The U.S. labor market saw broad gains in September in a surprisingly strong jobs report that sparked a quick sell-off in the bond market.
The strongest sector for job growth in September was leisure and hospitality, according to the Bureau of Labor Statistics. The 96,000 net jobs gain last month was more than the combined total for August and July.
Bars and restaurants were the strongest group within leisure and hospitality, adding 61,000 jobs.
Government hiring also picked up in September with a net gain of 73,000 jobs. That is up sharply from the 6,000 jobs added in the same month a year ago.
State government education accounted for 29,000 of those jobs this year.
The job market has continued to defy expectations of a significant slowdown, and in fact, the numbers for August and July were revised upward. That could be a sign that more workers are joining the labor market, either through immigration or by coming off the sideline, said Jason Furman, Harvard professor and former National Economic Council director.
“We’re creating jobs at a clip of nearly 300,000 a month over the last three months. That is way above what you need for the normal replacement rate, but we have seen a higher participation rate. So maybe what we’re seeing here is a labor supply, not labor demand,” Furman said on CNBC’s “Squawk Box.”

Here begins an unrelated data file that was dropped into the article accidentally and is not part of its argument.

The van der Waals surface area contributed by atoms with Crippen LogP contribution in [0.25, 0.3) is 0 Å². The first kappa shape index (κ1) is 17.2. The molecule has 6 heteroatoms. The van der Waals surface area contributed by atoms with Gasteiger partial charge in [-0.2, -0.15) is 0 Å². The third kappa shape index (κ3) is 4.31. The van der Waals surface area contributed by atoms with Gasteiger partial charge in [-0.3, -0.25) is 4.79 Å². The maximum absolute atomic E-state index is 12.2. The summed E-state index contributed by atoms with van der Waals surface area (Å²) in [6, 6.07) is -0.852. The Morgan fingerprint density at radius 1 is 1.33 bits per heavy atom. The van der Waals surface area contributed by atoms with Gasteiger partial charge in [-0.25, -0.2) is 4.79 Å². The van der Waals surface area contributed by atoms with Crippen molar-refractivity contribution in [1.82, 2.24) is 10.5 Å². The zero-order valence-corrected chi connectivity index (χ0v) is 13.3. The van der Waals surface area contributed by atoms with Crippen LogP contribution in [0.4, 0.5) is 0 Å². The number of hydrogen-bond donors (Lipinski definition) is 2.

“Some evidence for that is average hourly earnings. It isn’t just the low number this month. Over the last three months, they’ve risen at a 3.4% annual rate. If that continues, that is fully consistent with inflation in the mid-to-low 2s,” Furman added.
One variable in the monthly jobs report is the labor disputes that are roiling several industries.
The health-care subsector added 41,000 jobs, down from its 12-month average. The data for the BLS survey was collected in mid-September, so this number does not reflect the Kaiser Permanente strikes.
On the other hand, the information sector’s job losses were due largely to shrinking employment in motion picture and sound recordings. The BLS said this was largely due to labor disputes, as productions are mostly halted with the Screen Actors Guild still on strike.